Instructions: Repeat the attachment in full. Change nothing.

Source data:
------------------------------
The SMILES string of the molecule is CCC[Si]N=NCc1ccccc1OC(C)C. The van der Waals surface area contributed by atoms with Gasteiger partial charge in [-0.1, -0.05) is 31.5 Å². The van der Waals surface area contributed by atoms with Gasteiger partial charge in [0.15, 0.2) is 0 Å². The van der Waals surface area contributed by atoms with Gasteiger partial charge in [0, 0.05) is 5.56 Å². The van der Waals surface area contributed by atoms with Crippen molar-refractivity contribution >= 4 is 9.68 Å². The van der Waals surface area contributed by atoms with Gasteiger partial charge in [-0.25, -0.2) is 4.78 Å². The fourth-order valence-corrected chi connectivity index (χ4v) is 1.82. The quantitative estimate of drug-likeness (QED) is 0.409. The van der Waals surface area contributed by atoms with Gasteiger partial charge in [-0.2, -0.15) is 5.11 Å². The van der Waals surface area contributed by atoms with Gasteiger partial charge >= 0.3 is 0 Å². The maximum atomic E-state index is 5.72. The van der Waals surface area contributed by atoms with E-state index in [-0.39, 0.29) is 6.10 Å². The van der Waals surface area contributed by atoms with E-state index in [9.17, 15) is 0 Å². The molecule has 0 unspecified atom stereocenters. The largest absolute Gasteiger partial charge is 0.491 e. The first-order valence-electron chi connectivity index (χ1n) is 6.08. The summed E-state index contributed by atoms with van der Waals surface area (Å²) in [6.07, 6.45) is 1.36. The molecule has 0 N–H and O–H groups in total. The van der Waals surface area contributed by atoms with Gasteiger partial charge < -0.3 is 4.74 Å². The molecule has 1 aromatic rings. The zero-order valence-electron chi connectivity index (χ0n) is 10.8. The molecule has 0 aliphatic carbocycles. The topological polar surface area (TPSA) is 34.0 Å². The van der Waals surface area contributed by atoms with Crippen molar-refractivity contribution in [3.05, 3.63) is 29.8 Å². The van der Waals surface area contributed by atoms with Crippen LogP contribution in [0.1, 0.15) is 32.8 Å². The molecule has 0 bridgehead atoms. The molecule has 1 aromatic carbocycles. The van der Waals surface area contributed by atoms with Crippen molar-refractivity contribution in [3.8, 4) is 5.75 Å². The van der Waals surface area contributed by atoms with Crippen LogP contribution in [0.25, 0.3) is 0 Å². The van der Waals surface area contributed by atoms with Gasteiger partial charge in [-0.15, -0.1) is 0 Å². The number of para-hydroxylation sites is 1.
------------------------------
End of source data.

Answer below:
The SMILES string of the molecule is CCC[Si]N=NCc1ccccc1OC(C)C. The van der Waals surface area contributed by atoms with Gasteiger partial charge in [-0.1, -0.05) is 31.5 Å². The van der Waals surface area contributed by atoms with Gasteiger partial charge in [0.15, 0.2) is 0 Å². The van der Waals surface area contributed by atoms with Gasteiger partial charge in [0, 0.05) is 5.56 Å². The van der Waals surface area contributed by atoms with Crippen molar-refractivity contribution >= 4 is 9.68 Å². The van der Waals surface area contributed by atoms with Gasteiger partial charge in [-0.25, -0.2) is 4.78 Å². The fourth-order valence-corrected chi connectivity index (χ4v) is 1.82. The quantitative estimate of drug-likeness (QED) is 0.409. The van der Waals surface area contributed by atoms with Gasteiger partial charge in [-0.2, -0.15) is 5.11 Å². The van der Waals surface area contributed by atoms with Gasteiger partial charge >= 0.3 is 0 Å². The maximum atomic E-state index is 5.72. The van der Waals surface area contributed by atoms with E-state index in [-0.39, 0.29) is 6.10 Å². The van der Waals surface area contributed by atoms with E-state index in [9.17, 15) is 0 Å². The molecule has 0 unspecified atom stereocenters. The largest absolute Gasteiger partial charge is 0.491 e. The first-order valence-electron chi connectivity index (χ1n) is 6.08. The summed E-state index contributed by atoms with van der Waals surface area (Å²) in [6.07, 6.45) is 1.36. The molecule has 0 N–H and O–H groups in total. The van der Waals surface area contributed by atoms with Gasteiger partial charge < -0.3 is 4.74 Å². The molecule has 1 aromatic rings. The zero-order valence-electron chi connectivity index (χ0n) is 10.8. The molecule has 0 aliphatic carbocycles. The topological polar surface area (TPSA) is 34.0 Å². The van der Waals surface area contributed by atoms with Crippen molar-refractivity contribution in [3.05, 3.63) is 29.8 Å². The van der Waals surface area contributed by atoms with Crippen LogP contribution in [0.1, 0.15) is 32.8 Å². The molecule has 0 bridgehead atoms. The molecule has 1 aromatic carbocycles. The van der Waals surface area contributed by atoms with Crippen molar-refractivity contribution in [3.8, 4) is 5.75 Å². The van der Waals surface area contributed by atoms with Crippen LogP contribution in [0.25, 0.3) is 0 Å². The van der Waals surface area contributed by atoms with Gasteiger partial charge in [-0.15, -0.1) is 0 Å². The number of para-hydroxylation sites is 1.